Search Results for: incrna

Seminar – Measurement and analysis of mRNAs and long non-coding RNAs using RNA-Seq


H3ABioNet – Pan African Bioinformatics Network for H3Africa

These one day courses are designed for scientists and clinicians with little or no experience in next generation sequencing. The courses aim to provide the experimental and bioinformatics skills required to prepare samples, quantify the levels of mRNA/long-non-coding RNA (RNAseq) or exon/DNA (DNAseq) expresion. We assume that sequencing will be performed by an external provider and will provide advice in this area. The courses are computer based and will involve a combination of presentations/exercises to analysis ‘actual’ next generation sequencing data using publically (free) available programmes.

  • Overview on mRNAs and long non-coding RNAs
  • Introduction to RNA databases (Ensembl, RefSeq, GenBank and human lincRNA catalogue)
  • RNA isolation techniques and quality assessment
  • Overview of next generation sequencing platforms (ABI Solid, Illumina Solexa, Life Technologies Ion Torrent)
  • Introduction to data file formats (FASTA, FASTQ, SAM, BAM, GTF and BED files)
  • Mapping of RNA data onto a reference genome using Tophat
  • Quantification of known RNA species using CuffDiff
  • Identification and quantification of novel RNA transcripts using CuffLinks
  • Visualisation and analysis of sequencing data using the IGV genome browsers
  • Functional annotation using DAVID pathway analysis

Course Trainers: Dr Nick Ilott (University of Oxford) and Prof Mark Lindsay (University of Bath)
Dates and location:
Tuesday 9th July 2013 – IMG Training Rooms, Near Liverpool Street Station, London

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Incoming search terms:

  • lncrna isolation

Pervasive Transcription of the Human Genome Produces Thousands of Previously Unidentified Long Intergenic Noncoding RNAs


Known protein coding gene exons compose less than 3% of the human genome. The remaining 97% is largely uncharted territory, with only a small fraction characterized. The recent observation of transcription in this intergenic territory has stimulated debate about the extent of intergenic transcription and whether these intergenic RNAs are functional.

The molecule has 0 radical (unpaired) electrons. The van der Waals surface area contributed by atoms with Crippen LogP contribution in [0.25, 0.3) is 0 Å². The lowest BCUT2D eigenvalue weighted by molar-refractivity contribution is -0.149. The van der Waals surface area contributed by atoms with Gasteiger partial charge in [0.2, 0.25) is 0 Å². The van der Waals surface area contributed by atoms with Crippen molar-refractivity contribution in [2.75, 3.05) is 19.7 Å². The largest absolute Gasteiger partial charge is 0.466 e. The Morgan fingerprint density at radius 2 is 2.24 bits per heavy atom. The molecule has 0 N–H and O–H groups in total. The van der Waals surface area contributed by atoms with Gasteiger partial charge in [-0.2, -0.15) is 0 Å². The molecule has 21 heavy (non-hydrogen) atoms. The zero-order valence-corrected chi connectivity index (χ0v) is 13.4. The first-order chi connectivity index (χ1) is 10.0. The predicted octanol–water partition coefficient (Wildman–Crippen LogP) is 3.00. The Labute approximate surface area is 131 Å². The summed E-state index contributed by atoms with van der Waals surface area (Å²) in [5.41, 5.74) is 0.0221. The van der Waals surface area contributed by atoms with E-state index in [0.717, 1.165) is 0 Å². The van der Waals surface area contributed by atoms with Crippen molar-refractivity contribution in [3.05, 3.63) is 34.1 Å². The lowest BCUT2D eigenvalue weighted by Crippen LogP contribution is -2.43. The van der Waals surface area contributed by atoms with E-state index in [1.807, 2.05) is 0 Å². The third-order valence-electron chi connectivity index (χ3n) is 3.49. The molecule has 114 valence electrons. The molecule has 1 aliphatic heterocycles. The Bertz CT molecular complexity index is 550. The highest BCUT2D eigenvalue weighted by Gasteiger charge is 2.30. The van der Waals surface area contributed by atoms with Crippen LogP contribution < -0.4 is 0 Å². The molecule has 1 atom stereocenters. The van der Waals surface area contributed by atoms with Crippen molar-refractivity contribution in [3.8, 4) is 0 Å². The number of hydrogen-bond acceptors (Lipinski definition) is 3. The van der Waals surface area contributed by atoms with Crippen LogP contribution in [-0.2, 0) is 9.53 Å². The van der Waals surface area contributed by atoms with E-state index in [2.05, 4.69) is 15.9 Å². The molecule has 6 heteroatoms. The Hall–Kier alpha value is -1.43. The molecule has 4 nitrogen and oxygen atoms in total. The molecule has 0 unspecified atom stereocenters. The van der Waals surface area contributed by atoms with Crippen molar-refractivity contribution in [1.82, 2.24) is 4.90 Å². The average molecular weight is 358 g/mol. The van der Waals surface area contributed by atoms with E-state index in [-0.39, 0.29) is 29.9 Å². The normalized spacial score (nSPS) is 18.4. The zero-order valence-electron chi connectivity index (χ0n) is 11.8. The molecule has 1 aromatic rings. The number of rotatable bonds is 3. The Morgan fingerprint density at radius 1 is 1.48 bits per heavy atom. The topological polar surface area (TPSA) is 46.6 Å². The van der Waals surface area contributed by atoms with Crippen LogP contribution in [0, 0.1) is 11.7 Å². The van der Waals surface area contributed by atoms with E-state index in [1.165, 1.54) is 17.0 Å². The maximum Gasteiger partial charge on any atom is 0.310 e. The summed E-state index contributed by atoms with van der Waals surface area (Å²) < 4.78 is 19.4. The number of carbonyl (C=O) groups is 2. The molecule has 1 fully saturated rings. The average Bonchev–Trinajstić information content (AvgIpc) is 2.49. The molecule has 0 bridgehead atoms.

Here, researchers at the University of California, San Francisco directly observed with a large set of RNA-seq data covering a wide array of human tissue types that the majority of the genome is indeed transcribed, corroborating recent observations by the ENCODE project. Furthermore, using de novo transcriptome assembly of this RNA-seq data, they found that intergenic regions encode far more long intergenic noncoding RNAs (lincRNAs) than previously described, helping to resolve the discrepancy between the vast amount of observed intergenic transcription and the limited number of previously known lincRNAs. In total, they identified tens of thousands of putative lincRNAs expressed at a minimum of one copy per cell, significantly expanding upon prior lincRNA annotation sets. These lincRNAs are specifically regulated and conserved rather than being the product of transcriptional noise. In addition, lincRNAs are strongly enriched for trait-associated SNPs suggesting a new mechanism by which intergenic trait-associated regions may function. These findings will enable the discovery and interrogation of novel intergenic functional elements.

  • Hangauer MJ, Vaughn IW, McManus MT. (2013) Pervasive Transcription of the Human Genome Produces Thousands of Previously Unidentified Long Intergenic Noncoding RNAs. PLoS Genet 9(6), e1003569. [article]

The Intertwining of Transposable Elements and Non-Coding RNAs